Over the past several years, companies such as YouTube® and Amazon® have offered internal procedures for handling intellectual property issues arising from the use of their websites. These procedures include YouTube’s “Copyright Management Tools” and Amazon’s “Brand Registry.” The procedures have a quasi-judicial feel to them, but they are not court proceedings with associated legal relief. These are private procedures provided by private companies.
Using YouTube’s Copyright Management Tools, anyone can file a copyright infringement notification to have a video removed or “taken down” from YouTube® for alleged reasons ranging from inappropriate content to trademark or copyright infringement. Notably, the video will be taken down BEFORE the video channel owner responds (sort of a “shoot first, ask questions later” approach). YouTube® calls this step in its process a “Strike.” Three Strikes and you’re out (the entire channel will be taken down permanently). See YouTube’s DMCA (Digital Millennium Copyright Act) webform.
However, YouTube® gives the channel owner a chance to respond to the Strike, which YouTube® calls a “counter notification” (CN). But YouTube® posts dire sounding warnings about filing a CN, which – if the CN is not to YouTube’s liking and is initially rejected – include: “We think it’s possible you are misusing our counter notification process.” Abuse of the process by either party can lead to being banned from YouTube®.
Nevertheless, for highly trafficked channels, three strikes can add up quickly, so it may be critical for a channel owner to respond to frivolous Strikes.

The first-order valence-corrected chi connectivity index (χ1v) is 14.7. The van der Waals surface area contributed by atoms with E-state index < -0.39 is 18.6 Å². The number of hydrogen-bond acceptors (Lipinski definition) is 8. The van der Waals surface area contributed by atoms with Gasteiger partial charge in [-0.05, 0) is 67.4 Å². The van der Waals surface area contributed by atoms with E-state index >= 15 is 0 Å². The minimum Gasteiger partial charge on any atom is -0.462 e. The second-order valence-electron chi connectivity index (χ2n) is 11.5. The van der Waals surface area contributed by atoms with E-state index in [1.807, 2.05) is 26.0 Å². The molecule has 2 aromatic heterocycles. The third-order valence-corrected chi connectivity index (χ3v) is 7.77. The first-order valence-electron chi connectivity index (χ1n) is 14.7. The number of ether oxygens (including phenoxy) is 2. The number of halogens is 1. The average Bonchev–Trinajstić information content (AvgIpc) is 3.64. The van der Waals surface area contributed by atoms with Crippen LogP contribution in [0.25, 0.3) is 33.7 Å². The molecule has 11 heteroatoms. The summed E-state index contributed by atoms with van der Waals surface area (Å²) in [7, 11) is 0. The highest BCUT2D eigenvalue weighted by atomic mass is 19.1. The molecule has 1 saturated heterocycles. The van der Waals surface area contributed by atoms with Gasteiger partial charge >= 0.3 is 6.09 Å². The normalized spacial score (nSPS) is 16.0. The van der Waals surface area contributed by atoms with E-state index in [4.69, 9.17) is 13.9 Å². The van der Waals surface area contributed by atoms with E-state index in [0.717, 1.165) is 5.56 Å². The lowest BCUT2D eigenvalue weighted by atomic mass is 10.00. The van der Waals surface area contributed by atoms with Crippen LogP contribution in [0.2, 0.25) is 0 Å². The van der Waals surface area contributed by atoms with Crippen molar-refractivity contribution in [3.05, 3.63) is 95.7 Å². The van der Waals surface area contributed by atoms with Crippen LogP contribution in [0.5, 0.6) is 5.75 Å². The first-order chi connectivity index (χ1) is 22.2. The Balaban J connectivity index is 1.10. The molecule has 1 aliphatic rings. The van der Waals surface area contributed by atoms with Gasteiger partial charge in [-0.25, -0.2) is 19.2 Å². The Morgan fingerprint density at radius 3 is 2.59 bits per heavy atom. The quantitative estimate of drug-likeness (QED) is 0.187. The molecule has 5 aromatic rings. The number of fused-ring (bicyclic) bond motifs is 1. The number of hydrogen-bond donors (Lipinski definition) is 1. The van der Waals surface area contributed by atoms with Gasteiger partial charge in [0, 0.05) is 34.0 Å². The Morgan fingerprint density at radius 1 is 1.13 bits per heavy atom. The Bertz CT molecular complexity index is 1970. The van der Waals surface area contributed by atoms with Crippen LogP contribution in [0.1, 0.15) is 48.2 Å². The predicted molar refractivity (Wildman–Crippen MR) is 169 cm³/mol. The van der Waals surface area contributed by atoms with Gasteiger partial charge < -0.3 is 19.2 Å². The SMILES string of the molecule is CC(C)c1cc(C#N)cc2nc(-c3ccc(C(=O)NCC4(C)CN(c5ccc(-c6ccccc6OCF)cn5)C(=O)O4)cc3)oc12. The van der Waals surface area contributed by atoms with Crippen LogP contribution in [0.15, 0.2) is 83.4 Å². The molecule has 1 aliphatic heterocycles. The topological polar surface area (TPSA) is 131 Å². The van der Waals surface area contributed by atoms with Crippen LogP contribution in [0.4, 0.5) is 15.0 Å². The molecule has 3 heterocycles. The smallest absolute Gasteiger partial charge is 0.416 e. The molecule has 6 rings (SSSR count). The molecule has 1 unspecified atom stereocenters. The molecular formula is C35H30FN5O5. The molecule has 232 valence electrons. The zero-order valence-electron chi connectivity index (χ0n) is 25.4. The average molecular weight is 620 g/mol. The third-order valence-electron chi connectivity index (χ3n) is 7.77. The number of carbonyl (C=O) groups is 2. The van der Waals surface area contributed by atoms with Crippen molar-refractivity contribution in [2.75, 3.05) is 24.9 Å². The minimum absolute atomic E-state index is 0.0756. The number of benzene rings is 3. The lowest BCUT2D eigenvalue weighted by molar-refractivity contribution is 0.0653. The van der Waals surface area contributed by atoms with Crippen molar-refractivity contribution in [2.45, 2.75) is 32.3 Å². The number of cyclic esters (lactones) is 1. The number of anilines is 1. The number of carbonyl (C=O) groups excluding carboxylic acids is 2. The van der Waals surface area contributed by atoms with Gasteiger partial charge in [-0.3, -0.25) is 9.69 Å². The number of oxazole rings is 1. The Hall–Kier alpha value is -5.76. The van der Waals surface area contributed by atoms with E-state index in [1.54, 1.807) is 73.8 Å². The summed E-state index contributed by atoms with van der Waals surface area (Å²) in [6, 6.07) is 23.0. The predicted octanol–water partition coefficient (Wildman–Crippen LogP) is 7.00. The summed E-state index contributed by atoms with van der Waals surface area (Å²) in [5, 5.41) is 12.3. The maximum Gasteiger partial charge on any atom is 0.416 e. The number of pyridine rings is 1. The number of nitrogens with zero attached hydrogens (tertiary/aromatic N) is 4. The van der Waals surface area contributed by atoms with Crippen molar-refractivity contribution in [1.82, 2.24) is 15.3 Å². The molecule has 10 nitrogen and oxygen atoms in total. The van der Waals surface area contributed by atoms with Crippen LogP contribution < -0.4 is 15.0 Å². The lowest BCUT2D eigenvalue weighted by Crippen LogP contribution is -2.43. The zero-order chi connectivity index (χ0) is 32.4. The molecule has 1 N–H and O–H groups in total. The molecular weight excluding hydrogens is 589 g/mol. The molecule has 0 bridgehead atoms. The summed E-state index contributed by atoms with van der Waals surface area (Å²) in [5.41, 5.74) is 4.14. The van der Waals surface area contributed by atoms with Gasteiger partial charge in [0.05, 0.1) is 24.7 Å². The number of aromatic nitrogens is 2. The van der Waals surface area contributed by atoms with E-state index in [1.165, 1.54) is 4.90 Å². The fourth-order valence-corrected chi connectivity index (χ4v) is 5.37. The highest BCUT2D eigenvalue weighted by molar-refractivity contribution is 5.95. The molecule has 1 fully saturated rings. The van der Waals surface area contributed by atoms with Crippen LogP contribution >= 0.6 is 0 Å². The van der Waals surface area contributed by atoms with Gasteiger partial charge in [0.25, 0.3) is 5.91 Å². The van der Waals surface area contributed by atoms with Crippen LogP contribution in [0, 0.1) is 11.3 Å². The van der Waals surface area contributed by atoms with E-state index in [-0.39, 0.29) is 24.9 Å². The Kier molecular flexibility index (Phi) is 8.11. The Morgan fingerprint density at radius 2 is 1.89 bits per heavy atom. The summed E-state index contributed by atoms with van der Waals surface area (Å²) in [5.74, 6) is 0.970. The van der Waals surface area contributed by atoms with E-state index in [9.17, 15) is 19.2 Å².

YouTube’s limited reasons for approving a CN are MISTAKE or MISIDENTIFICATION. If these vague, internal requirements are met to YouTube’s satisfaction, YouTube will forward the CN to the person who filed the Strike (i.e., the “claimant”) who then has around two weeks to reply. Specifically, YouTube® explains that the claimant “will have 10 business days to provide evidence that they’ve initiated a court action to keep the content down. This time period is a requirement of copyright law, so please be patient.” (emphasis added). So, this seems to be YouTube’s quasi-judicial way of allowing the claimant to “reply” to the channel owner’s “answer” to the claimant’s “complaint.” And put simply, the next step after a CN will be either a LAWSUIT filed by the claimant to keep the video from being re-posted, or the claimant may choose to not reply and the video will be re-posted.
Even if a channel owner figures out how to file a CN and is willing to go to court if the claimant replies to the CN, the channel owner must understand that YouTube® will share the channel owner’s personal information with the claimant; i.e.:
“If we forward the counter notice, we’ll include the full text of the counter notice, including any personal info you provide. By submitting a counter notification, you consent to sharing your info with the claimant.” (emphasis added).
YouTube® further explains that the reason for sharing personal information is so that the claimant may use it to file a lawsuit against the channel owner “to keep the content from being restored to YouTube.”
In these days of doxing (and fear of literal harm from certain elements of society), many channel owners are concerned about sharing their personal information in a CN.
Because YouTube’s process can lead to disclosure of personal information and can lead to an actual lawsuit, it may be prudent to consult an attorney before filing a CN. Fortunately, YouTube® will permit an attorney to file the CN on a channel owner’s behalf, which can preserve some level of anonymity in YouTube’s quasi-legal process.
Thrive IP® has helped clients in similar situations, as you may have read in my earlier post Trademark Opposition Victory.
If you, like many others, have received a YouTube® copyright infringement notification or need assistance protecting your intellectual property, please click here to find out more about litigation services offered by Thrive IP®.